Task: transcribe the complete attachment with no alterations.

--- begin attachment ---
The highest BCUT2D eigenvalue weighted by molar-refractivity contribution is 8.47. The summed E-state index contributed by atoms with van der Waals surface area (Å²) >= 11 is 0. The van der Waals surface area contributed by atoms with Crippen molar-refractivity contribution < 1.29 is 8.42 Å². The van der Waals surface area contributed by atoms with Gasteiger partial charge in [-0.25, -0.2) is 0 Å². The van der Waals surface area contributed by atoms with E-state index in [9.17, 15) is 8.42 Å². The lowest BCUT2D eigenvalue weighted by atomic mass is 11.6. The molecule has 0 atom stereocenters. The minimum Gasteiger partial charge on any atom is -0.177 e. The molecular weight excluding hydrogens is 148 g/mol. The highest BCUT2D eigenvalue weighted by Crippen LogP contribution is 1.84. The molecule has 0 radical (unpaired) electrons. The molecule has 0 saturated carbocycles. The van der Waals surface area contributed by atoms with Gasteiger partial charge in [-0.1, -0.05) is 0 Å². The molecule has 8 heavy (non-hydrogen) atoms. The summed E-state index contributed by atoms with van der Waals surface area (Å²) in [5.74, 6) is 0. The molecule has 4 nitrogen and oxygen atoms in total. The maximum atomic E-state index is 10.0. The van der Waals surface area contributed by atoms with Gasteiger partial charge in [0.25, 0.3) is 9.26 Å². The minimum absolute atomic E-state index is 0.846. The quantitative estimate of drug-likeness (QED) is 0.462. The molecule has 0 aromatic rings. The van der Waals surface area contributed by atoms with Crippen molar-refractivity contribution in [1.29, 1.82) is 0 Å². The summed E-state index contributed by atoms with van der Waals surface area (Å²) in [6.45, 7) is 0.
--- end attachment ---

The highest BCUT2D eigenvalue weighted by molar-refractivity contribution is 8.47. The summed E-state index contributed by atoms with van der Waals surface area (Å²) >= 11 is 0. The van der Waals surface area contributed by atoms with Crippen molar-refractivity contribution < 1.29 is 8.42 Å². The van der Waals surface area contributed by atoms with Gasteiger partial charge in [-0.25, -0.2) is 0 Å². The van der Waals surface area contributed by atoms with E-state index in [9.17, 15) is 8.42 Å². The lowest BCUT2D eigenvalue weighted by atomic mass is 11.6. The molecule has 0 atom stereocenters. The minimum Gasteiger partial charge on any atom is -0.177 e. The molecular weight excluding hydrogens is 148 g/mol. The highest BCUT2D eigenvalue weighted by Crippen LogP contribution is 1.84. The molecule has 0 radical (unpaired) electrons. The molecule has 0 saturated carbocycles. The van der Waals surface area contributed by atoms with Gasteiger partial charge in [-0.1, -0.05) is 0 Å². The molecule has 8 heavy (non-hydrogen) atoms. The summed E-state index contributed by atoms with van der Waals surface area (Å²) in [5.74, 6) is 0. The molecule has 4 nitrogen and oxygen atoms in total. The maximum atomic E-state index is 10.0. The van der Waals surface area contributed by atoms with Gasteiger partial charge in [0.25, 0.3) is 9.26 Å². The minimum absolute atomic E-state index is 0.846. The quantitative estimate of drug-likeness (QED) is 0.462. The molecule has 0 aromatic rings. The van der Waals surface area contributed by atoms with Crippen molar-refractivity contribution in [1.29, 1.82) is 0 Å². The summed E-state index contributed by atoms with van der Waals surface area (Å²) in [6.45, 7) is 0.